We’ve talked about it a lot”, Khadija continued, “and we have both been with each other before, obviously, so that’s not strange for us. Rania has been with you, so that isn’t strange. The only strange pairing is you and I, and my curiosity about men and my desire to experience what should be a normal pleasure of life has outweighed any misgivings I might have had. Besides, you’re a cute boy.” She grinned.

“Ryan, is the reason you keep asking if this is okay with us because you’re not okay with it?” Rania suddenly exclaimed. “We kind of just assumed you’d be okay with it. Perhaps we shouldn’t have.”

I paused, thinking. “I came here to be with you. I knew from your email that you’d have a friend here, and I figured that was because you wouldn’t have been allowed to travel solo.”

“I wouldn’t have been.”

“But I never expected for a second that you’d both be wanting me sexually. I’m 35 years old, and even based on last year, I never would have thought that I’d be coming to the Middle East to meet up with two twentysomething women. It was unlikely enough meeting one Rania. Meeting two seems like it would be impossible.”

I turned to face Khadija. “If I met you at home, I’d be interested. I know it’s only been two days, but you strike me as an intelligent, well-spoken, pretty woman. I’d like to keep getting to know you, and I think we can become friends. It’s just that your plans are so completely different from my expectations, and I think I’m still kind of in shock. Things like this don’t happen to guys like me, or in the Middle East, or with two Arab women. The odds must be astronomical.”

“The odds we would have become roommates were astronomical”, Rania said with a smile. “The odds I would learn to trust you the way I do was even more so. Everything about us is unlikely. But it feels right to me, and to Khadija, and if it feels right to you, let’s enjoy this week for what it is. Let’s stop overthinking it and just enjoy it, however unbelievable.”

“It’s a deal”, I said.

Silence descended over the table, and I suddenly became conscious of a rising sexual tension as we stared back and forth at each other. The air was clear now, there was nothing holding us back. I could feel my cock stiffening in my pants, and I recognized the far-off look in Rania’s eyes. Khadija licked her lips unconsciously, her face flushed.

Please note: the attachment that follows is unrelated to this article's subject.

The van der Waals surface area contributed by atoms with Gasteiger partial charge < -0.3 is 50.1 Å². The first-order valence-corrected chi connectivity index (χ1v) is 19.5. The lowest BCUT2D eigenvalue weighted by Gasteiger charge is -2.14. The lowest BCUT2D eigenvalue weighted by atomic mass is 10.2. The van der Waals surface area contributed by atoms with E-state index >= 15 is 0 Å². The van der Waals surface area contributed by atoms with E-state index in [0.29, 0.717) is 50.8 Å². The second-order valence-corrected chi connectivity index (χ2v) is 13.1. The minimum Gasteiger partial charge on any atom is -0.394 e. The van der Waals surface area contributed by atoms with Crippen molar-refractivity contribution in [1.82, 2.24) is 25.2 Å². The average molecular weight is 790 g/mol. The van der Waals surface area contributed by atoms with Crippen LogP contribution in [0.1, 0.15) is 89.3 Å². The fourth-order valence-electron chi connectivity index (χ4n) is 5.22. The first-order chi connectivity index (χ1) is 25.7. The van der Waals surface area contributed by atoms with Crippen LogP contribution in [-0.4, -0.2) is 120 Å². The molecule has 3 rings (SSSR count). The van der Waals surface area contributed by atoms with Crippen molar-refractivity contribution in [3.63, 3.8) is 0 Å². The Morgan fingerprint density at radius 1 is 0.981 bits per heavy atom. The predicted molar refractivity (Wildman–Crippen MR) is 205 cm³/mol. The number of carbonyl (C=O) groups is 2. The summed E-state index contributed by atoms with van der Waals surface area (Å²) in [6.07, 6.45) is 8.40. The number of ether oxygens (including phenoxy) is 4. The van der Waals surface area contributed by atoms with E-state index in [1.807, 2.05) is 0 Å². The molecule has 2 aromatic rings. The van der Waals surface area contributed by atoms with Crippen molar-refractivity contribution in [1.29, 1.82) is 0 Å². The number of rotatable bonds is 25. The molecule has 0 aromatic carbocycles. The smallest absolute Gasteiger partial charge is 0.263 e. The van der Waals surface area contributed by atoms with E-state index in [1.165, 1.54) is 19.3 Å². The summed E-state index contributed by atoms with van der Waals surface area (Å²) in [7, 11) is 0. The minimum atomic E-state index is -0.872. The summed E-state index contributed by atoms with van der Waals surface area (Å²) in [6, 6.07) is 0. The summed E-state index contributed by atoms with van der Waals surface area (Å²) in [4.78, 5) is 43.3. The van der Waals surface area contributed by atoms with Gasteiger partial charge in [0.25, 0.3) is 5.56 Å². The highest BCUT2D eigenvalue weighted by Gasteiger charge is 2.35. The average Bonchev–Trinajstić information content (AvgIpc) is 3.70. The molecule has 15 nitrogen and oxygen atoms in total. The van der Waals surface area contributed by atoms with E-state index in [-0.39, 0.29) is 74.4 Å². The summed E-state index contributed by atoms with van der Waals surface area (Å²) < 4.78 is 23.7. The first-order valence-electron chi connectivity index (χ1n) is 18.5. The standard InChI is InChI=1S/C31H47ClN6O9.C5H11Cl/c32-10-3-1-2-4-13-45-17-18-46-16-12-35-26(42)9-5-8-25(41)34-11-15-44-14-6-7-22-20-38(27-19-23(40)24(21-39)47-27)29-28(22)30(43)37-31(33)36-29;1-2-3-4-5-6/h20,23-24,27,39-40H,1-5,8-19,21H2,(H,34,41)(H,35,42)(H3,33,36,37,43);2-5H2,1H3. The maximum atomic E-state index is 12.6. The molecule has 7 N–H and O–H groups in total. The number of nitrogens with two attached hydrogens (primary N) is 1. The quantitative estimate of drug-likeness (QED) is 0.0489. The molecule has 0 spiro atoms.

“Should we go to the hotel right this very second?” Khadija suddenly shot out.

I reached for my wallet and threw a few brightly-coloured bills on the table as the three of us rose in unison and speedwalked to the 4X4. We’d booked a hotel that night on the southeastern outskirts of town to avoid the next morning’s rush hour and make a clean getaway to points east, but it was easily forty minutes by car according to Rania’s phone, and as I pulled out on the highway I cursed the planning that had led us into this mess. I drove in silence, slightly faster than I probably should have been driving, as the girls both vibrated with nervous energy.

I knew nothing about the hotel we had booked, but as I pulled into parking lot forty minutes later, my heart sank. The hotel was similar in layout to the kinds I’d seen in Florida on family trips growing up, with outdoor corridors facing the parking lot and street. We’d been lucky last night, but I didn’t see any way to stealthily get to their hotel room without potentially being seen, or worse, managing to get there and then being stuck in their room.

I looked over at Rania, clearly thinking similar thoughts judging by the disappointed look on her face.

“This isn’t going to work”, she said.

Khadija said something quietly in Arabic.

“What was that?” I asked.

“A dirty word”, she answered.

With further discussion unnecessary, we checked separately into the hotel, and I made my way alone to my room, hung my wet bathing suit and towel up in the bathroom, and climbed into bed. The strong coffee and unresolved sexual tension made sleep difficult, but somehow I managed to get there eventually without jerking off.